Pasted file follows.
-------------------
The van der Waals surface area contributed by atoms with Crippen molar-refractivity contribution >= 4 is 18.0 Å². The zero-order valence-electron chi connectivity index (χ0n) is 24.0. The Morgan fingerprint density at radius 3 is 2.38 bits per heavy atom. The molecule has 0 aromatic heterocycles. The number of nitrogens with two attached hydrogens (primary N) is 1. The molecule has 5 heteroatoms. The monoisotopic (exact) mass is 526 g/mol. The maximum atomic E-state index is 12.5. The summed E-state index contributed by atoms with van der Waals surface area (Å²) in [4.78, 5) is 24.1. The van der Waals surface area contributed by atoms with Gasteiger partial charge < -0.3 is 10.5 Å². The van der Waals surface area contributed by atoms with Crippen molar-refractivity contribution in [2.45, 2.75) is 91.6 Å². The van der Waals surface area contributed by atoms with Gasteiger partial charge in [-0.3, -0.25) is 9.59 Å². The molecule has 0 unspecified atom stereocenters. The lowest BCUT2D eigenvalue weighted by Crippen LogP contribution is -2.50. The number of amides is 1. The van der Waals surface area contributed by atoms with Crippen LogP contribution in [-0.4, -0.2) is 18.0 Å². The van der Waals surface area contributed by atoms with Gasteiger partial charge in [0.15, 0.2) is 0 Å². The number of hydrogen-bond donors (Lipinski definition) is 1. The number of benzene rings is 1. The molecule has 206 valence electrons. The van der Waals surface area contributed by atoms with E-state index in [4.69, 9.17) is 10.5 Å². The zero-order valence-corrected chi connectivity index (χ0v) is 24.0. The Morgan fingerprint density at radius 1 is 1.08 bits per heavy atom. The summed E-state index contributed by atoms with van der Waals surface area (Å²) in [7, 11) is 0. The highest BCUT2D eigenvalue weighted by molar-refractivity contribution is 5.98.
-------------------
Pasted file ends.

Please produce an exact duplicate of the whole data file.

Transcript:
The van der Waals surface area contributed by atoms with Crippen molar-refractivity contribution >= 4 is 18.0 Å². The zero-order valence-electron chi connectivity index (χ0n) is 24.0. The Morgan fingerprint density at radius 3 is 2.38 bits per heavy atom. The molecule has 0 aromatic heterocycles. The number of nitrogens with two attached hydrogens (primary N) is 1. The molecule has 5 heteroatoms. The monoisotopic (exact) mass is 526 g/mol. The maximum atomic E-state index is 12.5. The summed E-state index contributed by atoms with van der Waals surface area (Å²) in [4.78, 5) is 24.1. The van der Waals surface area contributed by atoms with Gasteiger partial charge < -0.3 is 10.5 Å². The van der Waals surface area contributed by atoms with Crippen molar-refractivity contribution in [2.45, 2.75) is 91.6 Å². The van der Waals surface area contributed by atoms with Gasteiger partial charge in [-0.3, -0.25) is 9.59 Å². The molecule has 0 unspecified atom stereocenters. The lowest BCUT2D eigenvalue weighted by Crippen LogP contribution is -2.50. The number of amides is 1. The van der Waals surface area contributed by atoms with Crippen LogP contribution in [-0.4, -0.2) is 18.0 Å². The van der Waals surface area contributed by atoms with Gasteiger partial charge in [0.15, 0.2) is 0 Å². The number of hydrogen-bond donors (Lipinski definition) is 1. The number of benzene rings is 1. The molecule has 206 valence electrons. The van der Waals surface area contributed by atoms with E-state index in [4.69, 9.17) is 10.5 Å². The zero-order valence-corrected chi connectivity index (χ0v) is 24.0. The Morgan fingerprint density at radius 1 is 1.08 bits per heavy atom. The summed E-state index contributed by atoms with van der Waals surface area (Å²) in [7, 11) is 0. The highest BCUT2D eigenvalue weighted by molar-refractivity contribution is 5.98.